The water temperature went down a few notches after the first few weeks. When we first started it was already about 18 degrees cold in the water, and I have a 3mm wetsuit. Anything colder than that and I get the brrrs and the chattering teeth. How does someone from a tropical country with year round sunny weather adapt to this?!

One of the more fun parts of surfing is wiping out. It could be that I get to hold my breathe and go weightless. It could be the lack of control you feel tumbling underwater. Or the relief you feel when you come up alive.

Although I still don’t understand this surfing thing. Why do people want to learn to surf? Or why do they keep surfing? I don’t understand why I am doing it either. But I know how much I love how healthy and fit it makes me feel. Also the speed with which you travel when you drop in from a steep wave is exhilarating (maybe I should go into big wave surfing, ha ha!). And the random moments while you sit on your board waiting for a set to come in, like seeing a flock of flamingoes flying above you, or some fish jumping in front of you. Or a lone duck waddling about in the horizon. Totally random things. It is just you and nature.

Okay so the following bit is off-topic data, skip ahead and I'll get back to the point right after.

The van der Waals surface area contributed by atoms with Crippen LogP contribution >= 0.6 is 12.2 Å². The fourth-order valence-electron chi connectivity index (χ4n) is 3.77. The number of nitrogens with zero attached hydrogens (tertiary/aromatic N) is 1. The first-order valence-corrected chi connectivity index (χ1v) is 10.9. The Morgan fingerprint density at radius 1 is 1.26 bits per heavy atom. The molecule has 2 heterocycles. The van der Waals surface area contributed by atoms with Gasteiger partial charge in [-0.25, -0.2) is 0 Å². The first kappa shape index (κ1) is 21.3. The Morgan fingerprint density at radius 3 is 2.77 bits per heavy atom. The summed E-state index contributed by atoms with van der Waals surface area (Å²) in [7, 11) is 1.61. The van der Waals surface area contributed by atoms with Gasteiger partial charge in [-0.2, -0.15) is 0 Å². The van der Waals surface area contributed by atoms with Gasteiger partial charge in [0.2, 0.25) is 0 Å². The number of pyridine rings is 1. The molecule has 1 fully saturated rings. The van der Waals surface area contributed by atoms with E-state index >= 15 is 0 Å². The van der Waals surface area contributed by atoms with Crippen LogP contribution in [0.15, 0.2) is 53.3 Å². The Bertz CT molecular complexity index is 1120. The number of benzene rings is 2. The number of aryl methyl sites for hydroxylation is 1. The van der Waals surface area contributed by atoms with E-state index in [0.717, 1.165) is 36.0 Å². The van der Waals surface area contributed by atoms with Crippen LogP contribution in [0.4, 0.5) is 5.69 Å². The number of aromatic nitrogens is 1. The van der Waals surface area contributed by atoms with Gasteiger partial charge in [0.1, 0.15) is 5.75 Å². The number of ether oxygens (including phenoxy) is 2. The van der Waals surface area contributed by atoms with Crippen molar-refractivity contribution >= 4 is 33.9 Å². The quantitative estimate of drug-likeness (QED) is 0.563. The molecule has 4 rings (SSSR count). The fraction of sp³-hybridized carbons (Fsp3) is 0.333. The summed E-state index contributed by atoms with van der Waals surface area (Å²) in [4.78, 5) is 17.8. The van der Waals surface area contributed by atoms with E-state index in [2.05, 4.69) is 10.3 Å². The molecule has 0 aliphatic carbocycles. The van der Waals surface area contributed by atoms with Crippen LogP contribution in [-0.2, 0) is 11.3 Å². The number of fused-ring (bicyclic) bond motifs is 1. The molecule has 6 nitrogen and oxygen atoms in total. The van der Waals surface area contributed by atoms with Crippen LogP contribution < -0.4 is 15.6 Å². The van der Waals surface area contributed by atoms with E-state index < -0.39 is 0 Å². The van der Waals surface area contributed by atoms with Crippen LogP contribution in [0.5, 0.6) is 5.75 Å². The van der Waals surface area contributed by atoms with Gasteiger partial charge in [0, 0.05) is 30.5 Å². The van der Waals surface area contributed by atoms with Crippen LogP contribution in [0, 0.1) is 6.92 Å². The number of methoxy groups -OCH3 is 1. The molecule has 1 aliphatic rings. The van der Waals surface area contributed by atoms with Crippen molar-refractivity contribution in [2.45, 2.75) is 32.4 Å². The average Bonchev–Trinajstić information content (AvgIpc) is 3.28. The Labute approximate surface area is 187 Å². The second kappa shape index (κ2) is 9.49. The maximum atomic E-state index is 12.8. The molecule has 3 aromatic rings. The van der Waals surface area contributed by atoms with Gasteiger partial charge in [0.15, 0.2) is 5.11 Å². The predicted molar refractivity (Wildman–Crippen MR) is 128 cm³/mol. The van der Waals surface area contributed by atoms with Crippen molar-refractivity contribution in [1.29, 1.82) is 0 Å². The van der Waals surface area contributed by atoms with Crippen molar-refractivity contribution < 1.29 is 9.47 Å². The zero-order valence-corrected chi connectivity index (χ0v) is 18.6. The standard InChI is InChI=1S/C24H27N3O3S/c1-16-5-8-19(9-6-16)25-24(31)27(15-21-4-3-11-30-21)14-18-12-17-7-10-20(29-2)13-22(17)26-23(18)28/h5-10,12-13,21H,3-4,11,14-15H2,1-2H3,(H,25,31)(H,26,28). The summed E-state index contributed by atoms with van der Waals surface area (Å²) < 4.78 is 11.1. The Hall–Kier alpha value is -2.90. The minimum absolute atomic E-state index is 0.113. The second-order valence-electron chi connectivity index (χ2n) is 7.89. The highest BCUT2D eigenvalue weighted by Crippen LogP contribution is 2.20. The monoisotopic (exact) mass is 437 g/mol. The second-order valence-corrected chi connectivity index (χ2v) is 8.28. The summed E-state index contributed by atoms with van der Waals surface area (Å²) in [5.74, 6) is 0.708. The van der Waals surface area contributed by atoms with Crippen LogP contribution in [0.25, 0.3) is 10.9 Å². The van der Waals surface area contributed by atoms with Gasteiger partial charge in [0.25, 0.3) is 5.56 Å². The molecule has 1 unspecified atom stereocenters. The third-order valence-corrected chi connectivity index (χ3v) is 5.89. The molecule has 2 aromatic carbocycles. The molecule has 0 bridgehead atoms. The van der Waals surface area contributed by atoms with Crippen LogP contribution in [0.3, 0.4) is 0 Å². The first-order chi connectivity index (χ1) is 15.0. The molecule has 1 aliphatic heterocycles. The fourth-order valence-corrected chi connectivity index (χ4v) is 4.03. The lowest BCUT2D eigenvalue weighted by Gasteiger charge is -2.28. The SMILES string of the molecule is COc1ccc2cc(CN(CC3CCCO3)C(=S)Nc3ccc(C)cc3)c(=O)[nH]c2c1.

us caving

Exploring a new beach. Photo: Flic

Exploring some caves

Found some cool caves. Photo: Flic

Into the sixth week, I hurt my knee while surfing. It was kind of an unusual incident. I was trying to avoid crashing into another surfer who was coming towards me, and my hand went and pushed my knee off the board. There was a popping sound and this intense pain. Ouch, I sprained my knee! A few of us are now down with different injuries.

The days which followed have been frustrating and rewarding at times. I’m understanding a lot about myself, about people, about life. Remembering to let go, accept things, accept people, be non-judgemental, to be kind to myself and to others, to appreciate the little things in life and most importantly, to face my fears. I guess this is why we travel and do new things. To understand ourselves more, so we could make some sense of the world.